Last Sunday we began our series of messages on the letter of Paul to the Thessalonians. We spoke of Paul’s commendation of the believers for their work of faith, their labor of love, and their enduring hope. We also learned that after Paul and his fellow missionaries were forced to leave Thessalonica by those opposed to the Gospel of Jesus Christ, they travelled to several other towns with the message. But, as they traveled, Paul grew increasingly concerned about the new Thessalonian Christians, afraid that the opposition they were experiencing would cause them to turn away from their faith. So, being unable to go to them himself, he sent Timothy, one of his co-missionaries, back to Thessalonica to find out how they were doing. Timothy eventually returned to Paul and gave him the good news about their faith and love, news which brought Paul great joy and encouragement in the midst of his present struggles and suffering. Those Paul had sought to comfort in the faith became themselves comforters of Paul. It is at this point in his letter that Paul describes the prayer he has been praying for the believers in Thessalonica. I invite you to turn with me to 1 Thessalonians 3:9-13
How we thank God for you! Because of you we have great joy as we enter God’s presence. Night and day we pray earnestly for you, asking God to let us see you again to fill the gaps in your faith. May God our Father and our Lord Jesus bring us to you very soon. And may the Lord make your love for one another and for all people grow and overflow, just as our love for you overflows. May he, as a result, make your hearts strong, blameless, and holy as you stand before God our Father when our Lord Jesus comes again with all his holy people. Amen.
Bob Pierce, the founder of World Vision, an international Christian organization bringing relief to millions living in third world countries, had a plate on his desk that read: “Only people are forever.” I know that Paul would whole-heartedly agree. What counts ultimately in this world are not our possessions, or our accomplishments, or our recognition, but the people we’ve been given to know and love. Paul believed that God had given him people in Thessalonica who had joined him in the family of God, and it gave him great joy to hear they were doing well. But, while he was glad to be able to write them this letter, there was nothing that he wanted more than to see them. In verse 10 of his prayer he asks God to let him see them again, and in verse 11 he prays that God bring him to them very soon.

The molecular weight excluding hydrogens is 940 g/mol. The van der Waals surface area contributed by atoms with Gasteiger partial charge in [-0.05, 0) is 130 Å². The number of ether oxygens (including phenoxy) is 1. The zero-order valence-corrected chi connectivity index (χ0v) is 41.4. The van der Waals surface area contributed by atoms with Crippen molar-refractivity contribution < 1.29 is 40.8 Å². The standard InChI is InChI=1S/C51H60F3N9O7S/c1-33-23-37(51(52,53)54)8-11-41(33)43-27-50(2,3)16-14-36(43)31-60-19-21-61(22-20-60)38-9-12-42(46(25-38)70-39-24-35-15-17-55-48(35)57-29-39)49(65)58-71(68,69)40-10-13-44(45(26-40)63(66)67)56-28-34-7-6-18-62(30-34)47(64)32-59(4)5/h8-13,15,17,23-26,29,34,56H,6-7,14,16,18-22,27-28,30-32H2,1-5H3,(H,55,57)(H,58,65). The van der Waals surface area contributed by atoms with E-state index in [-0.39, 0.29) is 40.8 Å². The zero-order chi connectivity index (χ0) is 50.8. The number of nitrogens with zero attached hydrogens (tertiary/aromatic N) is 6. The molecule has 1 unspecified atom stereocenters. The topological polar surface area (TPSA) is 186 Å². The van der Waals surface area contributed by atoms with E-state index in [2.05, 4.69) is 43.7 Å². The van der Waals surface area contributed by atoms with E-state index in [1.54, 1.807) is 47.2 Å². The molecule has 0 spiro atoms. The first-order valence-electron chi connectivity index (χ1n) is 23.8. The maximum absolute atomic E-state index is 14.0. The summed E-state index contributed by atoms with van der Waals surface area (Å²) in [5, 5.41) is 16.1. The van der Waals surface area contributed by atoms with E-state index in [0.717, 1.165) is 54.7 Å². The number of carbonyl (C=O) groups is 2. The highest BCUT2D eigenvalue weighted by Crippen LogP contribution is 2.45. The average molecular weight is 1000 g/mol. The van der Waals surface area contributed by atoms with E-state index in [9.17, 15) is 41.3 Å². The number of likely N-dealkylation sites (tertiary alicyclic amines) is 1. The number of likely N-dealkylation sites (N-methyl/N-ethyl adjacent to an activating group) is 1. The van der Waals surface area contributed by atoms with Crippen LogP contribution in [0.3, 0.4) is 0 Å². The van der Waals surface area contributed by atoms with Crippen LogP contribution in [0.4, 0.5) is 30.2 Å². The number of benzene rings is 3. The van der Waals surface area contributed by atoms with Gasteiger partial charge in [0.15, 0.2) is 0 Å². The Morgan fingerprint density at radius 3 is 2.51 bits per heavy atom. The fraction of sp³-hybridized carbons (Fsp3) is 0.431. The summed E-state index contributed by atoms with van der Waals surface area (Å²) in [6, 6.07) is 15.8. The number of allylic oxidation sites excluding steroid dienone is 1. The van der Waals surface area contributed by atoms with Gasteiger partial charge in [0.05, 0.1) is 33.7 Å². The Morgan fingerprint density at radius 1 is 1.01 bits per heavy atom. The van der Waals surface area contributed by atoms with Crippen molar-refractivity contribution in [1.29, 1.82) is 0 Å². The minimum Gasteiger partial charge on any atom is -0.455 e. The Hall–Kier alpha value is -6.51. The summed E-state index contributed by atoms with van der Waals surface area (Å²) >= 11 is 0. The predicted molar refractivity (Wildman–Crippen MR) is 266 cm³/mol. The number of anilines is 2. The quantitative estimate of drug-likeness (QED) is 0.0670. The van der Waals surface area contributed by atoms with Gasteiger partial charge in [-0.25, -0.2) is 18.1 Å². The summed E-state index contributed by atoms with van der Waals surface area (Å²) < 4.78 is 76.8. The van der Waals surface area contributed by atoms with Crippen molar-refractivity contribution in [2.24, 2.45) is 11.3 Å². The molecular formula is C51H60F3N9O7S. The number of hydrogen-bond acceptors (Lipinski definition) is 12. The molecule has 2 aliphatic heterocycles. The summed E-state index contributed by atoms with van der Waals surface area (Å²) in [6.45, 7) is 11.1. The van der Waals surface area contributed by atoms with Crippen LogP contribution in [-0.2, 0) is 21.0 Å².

Paul was kept from being those he loved and cared for in Thessalonica, and he felt their absence keenly. Now, here I am in an empty Sanctuary preaching to a camera, and I feel your absence just as keenly.
These past two years in our church family, COVID has kept many of us apart. I know you feel deeply the loss of fellowship and relationship, as do I, as many of us have seen each other only sporadically or not at all. That is why I am encouraged by Paul’s response to being absent from his friends which is to pray and ask God to bring them back together. Paul prayed earnestly for them. Not a simple bedtime prayer: “O Lord, bless my friends in Thessalonica,” but thoughtful and sincere prayers for them by name. Paul prayed regularly for them. “Night and day we pray for you,” he says, indicating that they were frequently on his mind. And he prayed specifically that he would be able to see them again.
One of the things that really blessed me about our Christmas Eve services last month was seeing people in our church family I hadn’t seen in a long time. Not just that they were in church, but that we were in church together, sharing a smile and a hug and the words: “I have missed you, my friend.” We have a men’s Bible study group that meets on Wednesday mornings. One of the guys was diagnosed last fall with a potentially fatal disease, and for many months he was absent from our group. Then just last week he returned for the first time. We had been praying for him, calling and emailing him, and hearing about how he was doing. Every Wednesday his name was in our minds and in our prayers. But, when he walked in through the door of Fellowship Hall, the group broke into spontaneous applause as we expressed how glad we were to see him back and in good health.
Only people are forever, and it hurts when we can’t be with those who are important to us, including those in our church family. Let us pray earnestly and regularly for one another, and let us pray, like Paul did, asking God to bring us all back together again soon.